UN official booked of sexual harassment
A Sri Lankan staffer has accused one of the highest ranking UN officials of sexual harassment in a case currently playing out at the United Nations. Shihana Mohamed, a Human Resources Policies Officer with the International Civil Service Commission (ICSC), has charged the New York-based Commission’s chairman of retaliating against her by denying promotions and excluding her from duty-travel overseas because she refused to accede to his demands.
After a long drawn-out investigation, the Office of Internal Oversight Service (OIOS), the UN’s investigative arm, produced a report last week.
But the contents of the report are under wraps since neither the OIOS nor ICSC has announced plans to go public with the results of the investigation in an institution which has long preached “transparency and accountability” to the outside world.
The official against whom the charges were made, UN Under-Secretary-General Kingston Rhodes of Sierra Leone, abruptly announced his resignation last Friday, two weeks before his retirement — circumventing the sexual harassment charges. The ICSC is described as an independent expert body established by the 193-member UN General Assembly, and its mandate is to regulate and coordinate the conditions of service of staff in the United Nations common system, while promoting and maintaining high standards in the international civil service.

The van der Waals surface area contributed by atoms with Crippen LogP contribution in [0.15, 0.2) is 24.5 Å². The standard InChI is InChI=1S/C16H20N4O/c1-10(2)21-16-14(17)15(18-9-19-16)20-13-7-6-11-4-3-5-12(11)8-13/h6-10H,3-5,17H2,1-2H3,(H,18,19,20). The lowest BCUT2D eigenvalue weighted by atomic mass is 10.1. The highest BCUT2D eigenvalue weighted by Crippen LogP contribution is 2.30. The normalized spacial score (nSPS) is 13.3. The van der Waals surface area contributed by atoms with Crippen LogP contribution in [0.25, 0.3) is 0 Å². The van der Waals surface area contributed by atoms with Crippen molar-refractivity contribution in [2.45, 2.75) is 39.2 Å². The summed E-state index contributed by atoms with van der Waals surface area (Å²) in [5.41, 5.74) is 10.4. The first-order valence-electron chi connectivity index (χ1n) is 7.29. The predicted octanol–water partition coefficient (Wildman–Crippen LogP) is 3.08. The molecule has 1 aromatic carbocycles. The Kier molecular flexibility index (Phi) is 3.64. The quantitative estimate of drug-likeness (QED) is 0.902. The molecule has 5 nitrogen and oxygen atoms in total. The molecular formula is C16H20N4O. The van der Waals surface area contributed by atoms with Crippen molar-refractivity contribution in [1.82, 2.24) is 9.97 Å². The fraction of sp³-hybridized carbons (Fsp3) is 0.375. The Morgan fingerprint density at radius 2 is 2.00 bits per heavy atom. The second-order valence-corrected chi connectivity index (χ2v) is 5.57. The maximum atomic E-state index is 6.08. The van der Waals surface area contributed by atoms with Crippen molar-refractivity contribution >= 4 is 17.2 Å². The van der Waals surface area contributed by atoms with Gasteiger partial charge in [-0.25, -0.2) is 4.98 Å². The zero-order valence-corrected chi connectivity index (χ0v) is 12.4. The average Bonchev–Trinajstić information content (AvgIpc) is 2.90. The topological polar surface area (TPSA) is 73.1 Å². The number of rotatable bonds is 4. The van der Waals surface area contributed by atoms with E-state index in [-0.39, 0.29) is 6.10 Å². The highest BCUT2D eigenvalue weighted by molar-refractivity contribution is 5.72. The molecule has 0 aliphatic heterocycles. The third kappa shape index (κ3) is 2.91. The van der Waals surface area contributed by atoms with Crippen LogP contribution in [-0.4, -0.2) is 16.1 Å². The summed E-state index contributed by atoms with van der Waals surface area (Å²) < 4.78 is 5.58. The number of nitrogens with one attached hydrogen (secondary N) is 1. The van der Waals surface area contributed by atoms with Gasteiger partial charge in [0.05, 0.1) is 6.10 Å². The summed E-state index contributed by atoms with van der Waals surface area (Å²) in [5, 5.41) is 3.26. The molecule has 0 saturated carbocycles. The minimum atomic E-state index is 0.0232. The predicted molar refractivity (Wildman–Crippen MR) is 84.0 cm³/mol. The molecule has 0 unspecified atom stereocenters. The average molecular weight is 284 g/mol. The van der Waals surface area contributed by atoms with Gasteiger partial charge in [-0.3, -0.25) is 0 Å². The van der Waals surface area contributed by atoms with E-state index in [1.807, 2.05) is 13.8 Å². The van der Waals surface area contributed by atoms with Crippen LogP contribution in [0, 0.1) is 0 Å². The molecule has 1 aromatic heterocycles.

As a result, the office of Secretary-General Antonio Guterres says he has no jurisdiction over a UN body created by the General Assembly and answerable only to member states—even though, ironically, Mr. Guterres has been vociferously advocating a “zero tolerance policy” on sexual abuse and harassment at the UN.
The New York-based Equality Now, a non-governmental organisation (NGO) which promotes women’s rights, is advocating Ms. Mohamed’s cause.
Antonia Kirkland, Legal Equality Global Lead at Equality Now, said Secretary-General Guterres acknowledged months ago that the allegations against the ICSC chairman were “credible.”
“So he should have done everything to protect his own staff from sexual harassment regardless of the Chair of the ICSC, or anyone else’s, technical employment status vis-a-vis the UN.” She said the UN’s zero tolerance policy on sexual harassment should apply to all, without exception, with survivors and their interests at the centre.
“All those who have been found to perpetrate sexual harassment should be held accountable. The UN is the premier international defender of human rights and should start by defending its own employees from sexual harassment in the workplace,” said Ms. Kirkland. In an interview with the Sunday Times, Ms. Mohamed said “I was sexually harassed by the Chairman of the ICSC for more than 10 years — and I was not the only one. Because I said “NO” to his repeated sexual advances, he denied me promotions, and excluded me from duty travels, training, assignments, projects, Commission sessions and working groups.
“In 2016, I was on sick leave for three-months due to the stress caused by the hostile office environment and retaliation by the ICSC management.
“His quiet resignation just two weeks before the end of his term is a slap in my face and barely a slap on his wrist. It is very sad that the ICSC, a jointly-funded body with a mandate to cover all facets of UN staff employment conditions, failed to make Mr. Rhodes accountable for his misconduct.”
Also, the Secretary-General and the General Assembly President have said that they do not have any jurisdiction over the ICSC Chairman who is a UN official elected by the General Assembly.
“Then, my question is, who has the jurisdiction over him? Can this one person stand above all the rules, regulation and UN values as well as with no checks and balances while dealing with public funds and trust?,” she asked.
The issue is expected to go before the UN Dispute Tribunal.